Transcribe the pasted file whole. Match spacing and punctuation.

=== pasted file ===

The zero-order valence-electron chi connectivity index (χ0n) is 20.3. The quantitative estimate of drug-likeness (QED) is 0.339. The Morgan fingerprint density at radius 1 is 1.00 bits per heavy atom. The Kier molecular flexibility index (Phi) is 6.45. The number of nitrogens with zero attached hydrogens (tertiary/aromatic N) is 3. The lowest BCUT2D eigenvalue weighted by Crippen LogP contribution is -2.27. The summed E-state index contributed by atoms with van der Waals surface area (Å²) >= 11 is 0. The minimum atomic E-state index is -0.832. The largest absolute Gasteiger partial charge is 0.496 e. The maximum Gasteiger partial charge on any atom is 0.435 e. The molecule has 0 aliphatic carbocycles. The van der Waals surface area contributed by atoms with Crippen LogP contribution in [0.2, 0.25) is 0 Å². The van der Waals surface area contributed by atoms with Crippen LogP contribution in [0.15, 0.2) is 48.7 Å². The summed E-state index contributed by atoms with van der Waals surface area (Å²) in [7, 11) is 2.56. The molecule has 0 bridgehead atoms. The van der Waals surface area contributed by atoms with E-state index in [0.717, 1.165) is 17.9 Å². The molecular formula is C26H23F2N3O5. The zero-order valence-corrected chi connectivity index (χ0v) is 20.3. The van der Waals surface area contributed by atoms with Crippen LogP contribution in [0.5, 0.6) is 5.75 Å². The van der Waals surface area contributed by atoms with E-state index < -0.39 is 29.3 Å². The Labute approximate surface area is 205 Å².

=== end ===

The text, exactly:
The zero-order valence-electron chi connectivity index (χ0n) is 20.3. The quantitative estimate of drug-likeness (QED) is 0.339. The Morgan fingerprint density at radius 1 is 1.00 bits per heavy atom. The Kier molecular flexibility index (Phi) is 6.45. The number of nitrogens with zero attached hydrogens (tertiary/aromatic N) is 3. The lowest BCUT2D eigenvalue weighted by Crippen LogP contribution is -2.27. The summed E-state index contributed by atoms with van der Waals surface area (Å²) >= 11 is 0. The minimum atomic E-state index is -0.832. The largest absolute Gasteiger partial charge is 0.496 e. The maximum Gasteiger partial charge on any atom is 0.435 e. The molecule has 0 aliphatic carbocycles. The van der Waals surface area contributed by atoms with Crippen LogP contribution in [0.2, 0.25) is 0 Å². The van der Waals surface area contributed by atoms with Crippen LogP contribution in [0.15, 0.2) is 48.7 Å². The summed E-state index contributed by atoms with van der Waals surface area (Å²) in [7, 11) is 2.56. The molecule has 0 bridgehead atoms. The van der Waals surface area contributed by atoms with E-state index in [0.717, 1.165) is 17.9 Å². The molecular formula is C26H23F2N3O5. The zero-order valence-corrected chi connectivity index (χ0v) is 20.3. The van der Waals surface area contributed by atoms with Crippen LogP contribution in [0.5, 0.6) is 5.75 Å². The van der Waals surface area contributed by atoms with E-state index < -0.39 is 29.3 Å². The Labute approximate surface area is 205 Å².